Apr. 28th, 2005 @ 11:08 am Book Review: Chris Duff's On Celtic Tides
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Self Portrait

Note: Erstwhile Roomies, as I inched closer and closer to my latest literary triumph, a bold new use for this our high-minded forum sprung to mind. As we all are accomplished scholars and avid readers, why not provide each other with reviews of books we finish, recommending those deemed worthy and warning each other of not-quite-page-turning pitfalls? I'll offer this entry as a model and hope y'all follow suit.

Title: On Celtic Tides: One Man's Journey Around Ireland by Sea Kayak
Author: Chris Duff
Publisher: St. Martin's Press, 1999
Pages: 269

There really are only two ways into Chris Duff's On Celtic Tides. The first is if you are a sea kayaker yourself, in which case you will no doubt take great interest in Duff's exhaustive explanations of winds, tides and surfs he conquered and the techniques he used to do so. At times, this book reads like little more than a "How To" for sea kayaking, using - without accompanying layman's translation - all the special verbiage and vocabulary of that activity. It is clear Duff is an avid kayaker, one with whom seamen will surely sympathize.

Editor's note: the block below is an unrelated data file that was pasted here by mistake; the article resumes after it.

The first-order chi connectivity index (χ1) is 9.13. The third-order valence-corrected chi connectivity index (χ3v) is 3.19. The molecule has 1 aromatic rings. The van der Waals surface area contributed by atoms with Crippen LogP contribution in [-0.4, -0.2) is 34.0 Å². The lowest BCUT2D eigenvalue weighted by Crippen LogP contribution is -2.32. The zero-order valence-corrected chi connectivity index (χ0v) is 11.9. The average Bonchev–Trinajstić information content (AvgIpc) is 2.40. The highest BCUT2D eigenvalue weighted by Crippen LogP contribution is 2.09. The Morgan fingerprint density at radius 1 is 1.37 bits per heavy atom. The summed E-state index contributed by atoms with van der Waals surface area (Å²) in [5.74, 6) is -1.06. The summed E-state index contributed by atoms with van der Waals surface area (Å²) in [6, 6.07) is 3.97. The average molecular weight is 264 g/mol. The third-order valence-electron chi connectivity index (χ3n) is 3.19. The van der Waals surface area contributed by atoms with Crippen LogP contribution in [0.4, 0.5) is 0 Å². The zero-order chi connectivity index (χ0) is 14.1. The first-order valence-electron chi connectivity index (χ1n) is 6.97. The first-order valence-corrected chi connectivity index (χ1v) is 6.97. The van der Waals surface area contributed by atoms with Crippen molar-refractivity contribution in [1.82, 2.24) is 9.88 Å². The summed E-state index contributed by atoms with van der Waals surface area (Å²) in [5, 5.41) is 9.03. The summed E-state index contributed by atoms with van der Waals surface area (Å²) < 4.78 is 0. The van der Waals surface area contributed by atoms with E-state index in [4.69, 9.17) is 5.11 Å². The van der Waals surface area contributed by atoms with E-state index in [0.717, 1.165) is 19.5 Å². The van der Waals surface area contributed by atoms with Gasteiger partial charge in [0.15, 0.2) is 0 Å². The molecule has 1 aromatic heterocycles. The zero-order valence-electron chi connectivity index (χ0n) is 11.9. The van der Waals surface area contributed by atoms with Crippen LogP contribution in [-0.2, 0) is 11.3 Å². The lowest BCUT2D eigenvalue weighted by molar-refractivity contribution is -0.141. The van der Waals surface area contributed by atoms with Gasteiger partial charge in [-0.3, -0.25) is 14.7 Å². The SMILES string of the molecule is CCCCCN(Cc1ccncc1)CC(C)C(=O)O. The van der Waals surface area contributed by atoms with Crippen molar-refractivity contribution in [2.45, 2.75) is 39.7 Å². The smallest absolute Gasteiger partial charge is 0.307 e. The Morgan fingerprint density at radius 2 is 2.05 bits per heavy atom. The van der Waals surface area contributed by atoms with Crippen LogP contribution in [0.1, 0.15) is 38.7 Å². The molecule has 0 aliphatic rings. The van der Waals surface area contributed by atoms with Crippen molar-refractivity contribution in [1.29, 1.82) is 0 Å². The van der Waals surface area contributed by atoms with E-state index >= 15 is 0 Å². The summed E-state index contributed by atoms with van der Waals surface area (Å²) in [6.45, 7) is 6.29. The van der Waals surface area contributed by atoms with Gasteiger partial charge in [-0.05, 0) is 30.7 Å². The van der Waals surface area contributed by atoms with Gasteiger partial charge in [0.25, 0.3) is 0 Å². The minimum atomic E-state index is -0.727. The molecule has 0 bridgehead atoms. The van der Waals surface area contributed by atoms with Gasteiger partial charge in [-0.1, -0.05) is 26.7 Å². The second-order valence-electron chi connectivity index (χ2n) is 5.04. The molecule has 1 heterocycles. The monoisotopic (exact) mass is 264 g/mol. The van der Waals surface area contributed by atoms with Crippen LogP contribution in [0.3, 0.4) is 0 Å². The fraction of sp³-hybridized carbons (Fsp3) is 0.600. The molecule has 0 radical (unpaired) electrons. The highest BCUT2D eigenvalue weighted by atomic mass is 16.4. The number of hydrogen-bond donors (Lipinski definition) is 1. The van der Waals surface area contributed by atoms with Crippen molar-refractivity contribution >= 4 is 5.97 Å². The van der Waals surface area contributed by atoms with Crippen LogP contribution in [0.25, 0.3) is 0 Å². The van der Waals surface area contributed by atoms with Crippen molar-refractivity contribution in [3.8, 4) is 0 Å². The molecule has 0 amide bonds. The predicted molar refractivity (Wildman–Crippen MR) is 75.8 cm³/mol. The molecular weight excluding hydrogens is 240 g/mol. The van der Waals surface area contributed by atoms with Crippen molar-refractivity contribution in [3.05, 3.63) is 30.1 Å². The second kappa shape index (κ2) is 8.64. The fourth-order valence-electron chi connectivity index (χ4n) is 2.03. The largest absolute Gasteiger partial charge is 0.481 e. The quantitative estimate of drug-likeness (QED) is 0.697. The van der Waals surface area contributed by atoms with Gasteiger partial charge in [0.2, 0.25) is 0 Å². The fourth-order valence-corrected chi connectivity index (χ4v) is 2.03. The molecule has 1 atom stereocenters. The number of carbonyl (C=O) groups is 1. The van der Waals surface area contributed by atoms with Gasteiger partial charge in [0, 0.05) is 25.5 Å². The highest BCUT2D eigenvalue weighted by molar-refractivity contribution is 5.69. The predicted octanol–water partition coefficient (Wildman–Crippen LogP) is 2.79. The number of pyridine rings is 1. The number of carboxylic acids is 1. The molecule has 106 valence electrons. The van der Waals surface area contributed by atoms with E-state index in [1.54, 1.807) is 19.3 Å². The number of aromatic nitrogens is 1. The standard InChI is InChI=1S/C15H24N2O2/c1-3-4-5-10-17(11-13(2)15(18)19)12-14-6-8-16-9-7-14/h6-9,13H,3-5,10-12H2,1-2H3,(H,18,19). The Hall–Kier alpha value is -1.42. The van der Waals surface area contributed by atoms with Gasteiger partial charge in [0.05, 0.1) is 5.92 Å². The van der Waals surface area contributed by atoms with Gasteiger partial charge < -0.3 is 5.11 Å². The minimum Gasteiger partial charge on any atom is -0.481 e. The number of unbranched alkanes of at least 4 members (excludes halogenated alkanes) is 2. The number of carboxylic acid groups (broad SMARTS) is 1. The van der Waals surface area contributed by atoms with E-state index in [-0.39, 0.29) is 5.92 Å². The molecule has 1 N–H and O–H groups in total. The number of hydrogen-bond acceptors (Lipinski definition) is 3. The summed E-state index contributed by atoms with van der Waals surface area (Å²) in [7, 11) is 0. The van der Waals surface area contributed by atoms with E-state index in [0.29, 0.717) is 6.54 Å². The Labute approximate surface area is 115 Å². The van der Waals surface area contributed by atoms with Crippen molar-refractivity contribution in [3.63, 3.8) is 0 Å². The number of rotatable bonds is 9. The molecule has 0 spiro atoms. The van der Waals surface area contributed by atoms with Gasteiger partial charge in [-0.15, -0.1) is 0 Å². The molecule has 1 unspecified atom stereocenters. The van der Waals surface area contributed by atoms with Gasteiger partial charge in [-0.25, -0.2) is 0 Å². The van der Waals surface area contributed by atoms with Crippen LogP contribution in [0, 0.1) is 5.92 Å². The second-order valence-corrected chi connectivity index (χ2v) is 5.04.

The other point of entry is Celtic heritage. Irish citizens and descendants alike will much enjoy Duff's effusive praise of the Emerald Isle and its inhabitants. Time and again, Duff is treated to a brand of hospitality that is peculiar to the Irish. The people who call him "mad" to his face are the same people who then take him into their homes for tea and scones. Repeated experiences of this phenomenon leads the author to conclude, "if it's one thing the Irish are famous for, it's their hospitality - even to madmen."